Radio Frequency Identification Device Specialists
Radio frequency identification device specialists work for companies that track goods, shipments, and other objects. They are employed by companies that are involved in telecommunications, semiconductor and other electronic component manufacturing; architectural, engineering, and related services; federal agencies; and other types of manufacturing. Retail trade, transportation and warehousing, and construction industries also employ RFID specialists. Approximately 128,800 electronics engineers, including RFID specialists, are employed in the United States.
RFID specialists start in entry-level positions and receive on-the-job training. Many get their start through internships while they are in college. They may receive job offers upon graduation. Ask your school's career services office for help with finding internship and job listings. RFID specialists also find jobs through professional associations and by searching for jobs posted on industry publications like RFID Journal and on LinkedIn, SimplyHired, and other similar Web sites.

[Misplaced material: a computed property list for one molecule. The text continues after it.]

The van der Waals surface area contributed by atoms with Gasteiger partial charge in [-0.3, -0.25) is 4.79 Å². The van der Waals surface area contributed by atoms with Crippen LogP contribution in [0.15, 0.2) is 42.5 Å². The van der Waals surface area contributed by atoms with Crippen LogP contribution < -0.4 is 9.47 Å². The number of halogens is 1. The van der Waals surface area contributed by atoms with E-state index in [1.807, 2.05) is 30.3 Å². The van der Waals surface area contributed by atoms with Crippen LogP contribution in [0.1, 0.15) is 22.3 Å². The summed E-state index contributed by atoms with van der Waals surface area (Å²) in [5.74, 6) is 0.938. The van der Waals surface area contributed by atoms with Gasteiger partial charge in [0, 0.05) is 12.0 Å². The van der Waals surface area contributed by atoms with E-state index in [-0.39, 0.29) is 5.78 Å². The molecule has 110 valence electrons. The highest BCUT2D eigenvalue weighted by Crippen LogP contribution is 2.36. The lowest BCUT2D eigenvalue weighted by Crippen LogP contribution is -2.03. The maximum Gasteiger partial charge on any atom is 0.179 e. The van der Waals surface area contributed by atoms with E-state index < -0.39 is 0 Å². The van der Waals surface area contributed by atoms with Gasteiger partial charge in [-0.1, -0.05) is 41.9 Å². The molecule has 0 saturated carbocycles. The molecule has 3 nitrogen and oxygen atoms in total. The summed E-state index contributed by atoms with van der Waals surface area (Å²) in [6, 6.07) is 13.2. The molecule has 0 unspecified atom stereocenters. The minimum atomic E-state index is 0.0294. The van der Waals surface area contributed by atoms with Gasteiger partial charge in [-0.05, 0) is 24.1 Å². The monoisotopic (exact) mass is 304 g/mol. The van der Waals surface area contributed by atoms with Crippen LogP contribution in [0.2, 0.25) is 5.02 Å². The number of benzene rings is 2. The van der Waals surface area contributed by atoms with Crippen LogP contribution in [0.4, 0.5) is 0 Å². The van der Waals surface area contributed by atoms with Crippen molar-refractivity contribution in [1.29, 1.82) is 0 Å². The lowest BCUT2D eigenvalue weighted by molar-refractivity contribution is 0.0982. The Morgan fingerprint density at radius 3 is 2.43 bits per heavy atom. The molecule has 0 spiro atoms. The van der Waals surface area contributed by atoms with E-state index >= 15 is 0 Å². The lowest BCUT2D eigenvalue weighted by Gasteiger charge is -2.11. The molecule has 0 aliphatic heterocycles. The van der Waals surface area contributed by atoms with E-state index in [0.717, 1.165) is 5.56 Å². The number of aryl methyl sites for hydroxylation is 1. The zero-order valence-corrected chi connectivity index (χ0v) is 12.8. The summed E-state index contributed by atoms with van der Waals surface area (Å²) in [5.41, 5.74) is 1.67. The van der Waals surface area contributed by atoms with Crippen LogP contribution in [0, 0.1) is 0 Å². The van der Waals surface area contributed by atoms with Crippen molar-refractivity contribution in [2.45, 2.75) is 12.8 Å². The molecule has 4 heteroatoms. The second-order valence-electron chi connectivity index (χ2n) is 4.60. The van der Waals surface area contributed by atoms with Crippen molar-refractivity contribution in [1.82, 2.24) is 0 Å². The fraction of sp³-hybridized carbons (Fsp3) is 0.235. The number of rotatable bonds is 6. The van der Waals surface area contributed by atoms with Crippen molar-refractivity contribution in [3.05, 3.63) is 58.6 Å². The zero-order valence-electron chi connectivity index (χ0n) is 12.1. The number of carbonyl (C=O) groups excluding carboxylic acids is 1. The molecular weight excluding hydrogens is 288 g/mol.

Radio frequency identification device specialists advance in their careers by honing their skills and knowledge through certification and participation in continuing education programs. Those with five or more years of work experience may become senior specialists, responsible for more complex projects. They become managers and department heads, hiring and overseeing the work of RFID specialists and related workers. They also grow their reputation in the field by becoming active in professional associations and joining committees, teaching classes, and speaking at industry-related conferences.
Tips for Entry
Get a part-time job at a company that specializes in radio frequency identification devices. Find job listings online and also ask your school's career services office for help with the job search.
Attend conferences and events to meet others working in the radio frequency identification field. Find upcoming event listings at https://www.rfidjournal.com/events.
Learn more about the developments and challenges of using RFID by reading case studies, posted on the RFID Journal's Web site at https://www.rfidjournal.com/category/case-studies.
The RFID Professional Institute offers a resources page that has helpful information on everything from basic RFID terminology to industry standards and training, https://rfidpros.org/resources.html.